Mice and Men Reading Journal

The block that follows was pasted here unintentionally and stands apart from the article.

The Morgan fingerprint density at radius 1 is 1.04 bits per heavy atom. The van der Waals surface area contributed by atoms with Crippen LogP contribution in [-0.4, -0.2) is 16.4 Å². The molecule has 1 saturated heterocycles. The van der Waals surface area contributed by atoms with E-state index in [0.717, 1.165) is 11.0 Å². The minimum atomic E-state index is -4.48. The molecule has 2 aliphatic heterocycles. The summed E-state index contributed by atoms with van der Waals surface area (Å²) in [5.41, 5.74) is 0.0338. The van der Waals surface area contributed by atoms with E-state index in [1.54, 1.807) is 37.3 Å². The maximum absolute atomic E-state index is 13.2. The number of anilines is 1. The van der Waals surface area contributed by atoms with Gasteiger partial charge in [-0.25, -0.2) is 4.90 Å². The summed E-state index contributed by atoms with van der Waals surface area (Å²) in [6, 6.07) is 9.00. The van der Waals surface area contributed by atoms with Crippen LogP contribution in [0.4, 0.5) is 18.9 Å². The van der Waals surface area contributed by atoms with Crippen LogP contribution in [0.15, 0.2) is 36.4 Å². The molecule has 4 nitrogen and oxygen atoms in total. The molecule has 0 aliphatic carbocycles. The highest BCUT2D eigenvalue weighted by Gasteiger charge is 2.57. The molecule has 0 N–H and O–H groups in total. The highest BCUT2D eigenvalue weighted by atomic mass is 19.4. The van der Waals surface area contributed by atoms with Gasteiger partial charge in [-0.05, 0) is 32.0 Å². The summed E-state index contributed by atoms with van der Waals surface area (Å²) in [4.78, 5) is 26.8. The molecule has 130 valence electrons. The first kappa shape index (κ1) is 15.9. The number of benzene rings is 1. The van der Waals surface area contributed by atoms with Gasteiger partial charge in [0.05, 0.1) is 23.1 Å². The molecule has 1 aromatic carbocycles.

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Marian Vo 2/26/14 Of Mice and Men Focus: Dialogue develops character and theme Theme: Survival of the fittest Reading Journal: This last chapter of this book really tests the relationship between Lennie and George. After Lennies deceased aunt accuses him for being a burden to George, Lennie says "I know, Aunt Clara, ma'am. I'll go right off in the hills an' I'll fin' a cave an' I'll live there so I won't be no more trouble to George." All Lennie wants is to make George happy. Then the rabbit repeats George is gonna leave him and Lennie cries "He ain't, I tell ya he ain't... Oh! George- George- George!" Lennie looks up to George to protect him and help him survive in the world. Whenever Lennie feels unsafe or uncomfortable, the only person who he turns to and can help him is George. He owes his life to George. Lennies death is an example of Survival of the fittest. George knew that if he didn't kill Lennie himself, his death would be worse in the hands of Curley. When George says "No, Lennie. I ain't mad. I never been mad, an' I ain't now. That's a thing I want ya to know," it was like a goodbye to Lennie because he wanted Lennie to know before he died, he didn't disappoint anyone. In order for George to survive and for Lennie to be saved, George had to kill Lennie himself and make up a story. It was for his and Lennie's own

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